The UK energy markets, regarded not so long ago as exemplifying the best of the Anglo-saxon model of capitalism, are undergoing transformation. The Committee on Climate Change (CCC), which is chaired by Lord Turner, has published a report calling for tighter regulation. The message could not be clearer: the invisible hand of the market is failing to deliver environmental reform. The CCC has claimed that so long as the market is left to its own devices, reform will be slow and targets missed. It recommends introducing compulsory emissions caps for cars, feed-in tariffs to assist producers of green power and carbon prices to be set by government at a minimum level in order to encourage ‘clean’ power practices.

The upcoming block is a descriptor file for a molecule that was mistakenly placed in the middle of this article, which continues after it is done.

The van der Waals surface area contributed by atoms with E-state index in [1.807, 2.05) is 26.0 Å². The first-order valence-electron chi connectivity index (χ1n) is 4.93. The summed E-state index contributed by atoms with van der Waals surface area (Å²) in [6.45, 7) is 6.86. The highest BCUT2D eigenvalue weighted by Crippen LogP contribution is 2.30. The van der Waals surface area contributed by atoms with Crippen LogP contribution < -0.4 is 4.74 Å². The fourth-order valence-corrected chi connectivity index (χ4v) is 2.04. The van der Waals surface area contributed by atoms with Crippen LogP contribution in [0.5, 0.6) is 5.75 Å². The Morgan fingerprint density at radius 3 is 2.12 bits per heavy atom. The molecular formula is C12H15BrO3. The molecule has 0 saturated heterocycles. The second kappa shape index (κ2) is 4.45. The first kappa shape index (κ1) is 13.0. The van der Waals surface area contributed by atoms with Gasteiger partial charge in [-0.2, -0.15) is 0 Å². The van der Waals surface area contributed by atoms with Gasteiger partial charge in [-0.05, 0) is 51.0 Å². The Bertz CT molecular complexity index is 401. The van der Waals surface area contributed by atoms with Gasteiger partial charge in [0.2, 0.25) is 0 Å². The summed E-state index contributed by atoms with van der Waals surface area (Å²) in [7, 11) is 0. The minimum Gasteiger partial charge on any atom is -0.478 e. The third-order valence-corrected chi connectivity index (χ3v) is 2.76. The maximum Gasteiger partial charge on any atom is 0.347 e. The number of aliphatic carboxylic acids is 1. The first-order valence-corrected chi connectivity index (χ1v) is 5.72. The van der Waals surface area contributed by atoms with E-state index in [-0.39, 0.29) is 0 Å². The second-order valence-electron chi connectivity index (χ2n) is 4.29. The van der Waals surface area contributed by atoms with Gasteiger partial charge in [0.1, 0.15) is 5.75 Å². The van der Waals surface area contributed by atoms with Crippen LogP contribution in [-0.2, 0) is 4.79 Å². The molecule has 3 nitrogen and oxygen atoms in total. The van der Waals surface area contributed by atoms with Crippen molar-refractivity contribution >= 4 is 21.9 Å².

Source: The Economist
According to journalist Elisabeth Rosenthal, the biggest obstacle to achieving a new global climate deal in the coming months may be how to pay for it. She cites the fact that up to $1 trillion will be needed to assist developing countries like India and Brazil ‘green’ their industrial infrastructure, as well as significant funds to protect the poorest nations from drought, rising sea-levels and natural disaster. Surely, what we can least afford at this time is inaction.
The impact on the wider economy of passing a US climate bill (which is pending in Congress) is also the subject of some consideration in a WBCSD article. Interestingly, the bipartisan Congressional Budget Office has concluded that such a bill would have a minimal impact on the standard of living for Americans.